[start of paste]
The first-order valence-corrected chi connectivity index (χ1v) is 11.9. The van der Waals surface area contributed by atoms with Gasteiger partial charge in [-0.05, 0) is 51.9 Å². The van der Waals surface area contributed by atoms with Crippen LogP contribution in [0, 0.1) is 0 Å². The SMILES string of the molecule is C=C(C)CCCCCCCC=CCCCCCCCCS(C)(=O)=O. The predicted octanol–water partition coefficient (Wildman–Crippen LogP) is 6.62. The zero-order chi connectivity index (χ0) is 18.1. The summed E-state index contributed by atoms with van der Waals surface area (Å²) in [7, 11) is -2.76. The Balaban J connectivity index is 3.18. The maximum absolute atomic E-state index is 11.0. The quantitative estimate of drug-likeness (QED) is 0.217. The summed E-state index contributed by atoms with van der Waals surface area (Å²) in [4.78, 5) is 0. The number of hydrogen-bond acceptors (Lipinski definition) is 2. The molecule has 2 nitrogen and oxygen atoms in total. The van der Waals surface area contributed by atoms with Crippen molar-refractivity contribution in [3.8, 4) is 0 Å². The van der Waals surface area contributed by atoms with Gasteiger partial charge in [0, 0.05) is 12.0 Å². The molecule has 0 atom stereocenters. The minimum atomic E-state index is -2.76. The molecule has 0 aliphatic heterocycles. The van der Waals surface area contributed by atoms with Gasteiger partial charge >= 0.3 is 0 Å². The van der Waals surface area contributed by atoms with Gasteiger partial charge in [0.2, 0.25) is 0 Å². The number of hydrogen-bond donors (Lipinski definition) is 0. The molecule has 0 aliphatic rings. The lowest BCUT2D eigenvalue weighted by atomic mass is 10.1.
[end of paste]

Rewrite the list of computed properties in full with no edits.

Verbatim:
The first-order valence-corrected chi connectivity index (χ1v) is 11.9. The van der Waals surface area contributed by atoms with Gasteiger partial charge in [-0.05, 0) is 51.9 Å². The van der Waals surface area contributed by atoms with Crippen LogP contribution in [0, 0.1) is 0 Å². The SMILES string of the molecule is C=C(C)CCCCCCCC=CCCCCCCCCS(C)(=O)=O. The predicted octanol–water partition coefficient (Wildman–Crippen LogP) is 6.62. The zero-order chi connectivity index (χ0) is 18.1. The summed E-state index contributed by atoms with van der Waals surface area (Å²) in [7, 11) is -2.76. The Balaban J connectivity index is 3.18. The maximum absolute atomic E-state index is 11.0. The quantitative estimate of drug-likeness (QED) is 0.217. The summed E-state index contributed by atoms with van der Waals surface area (Å²) in [4.78, 5) is 0. The number of hydrogen-bond acceptors (Lipinski definition) is 2. The molecule has 2 nitrogen and oxygen atoms in total. The van der Waals surface area contributed by atoms with Crippen molar-refractivity contribution in [3.8, 4) is 0 Å². The van der Waals surface area contributed by atoms with Gasteiger partial charge in [0, 0.05) is 12.0 Å². The molecule has 0 atom stereocenters. The minimum atomic E-state index is -2.76. The molecule has 0 aliphatic heterocycles. The van der Waals surface area contributed by atoms with Gasteiger partial charge >= 0.3 is 0 Å². The van der Waals surface area contributed by atoms with Gasteiger partial charge in [0.2, 0.25) is 0 Å². The number of hydrogen-bond donors (Lipinski definition) is 0. The molecule has 0 aliphatic rings. The lowest BCUT2D eigenvalue weighted by atomic mass is 10.1.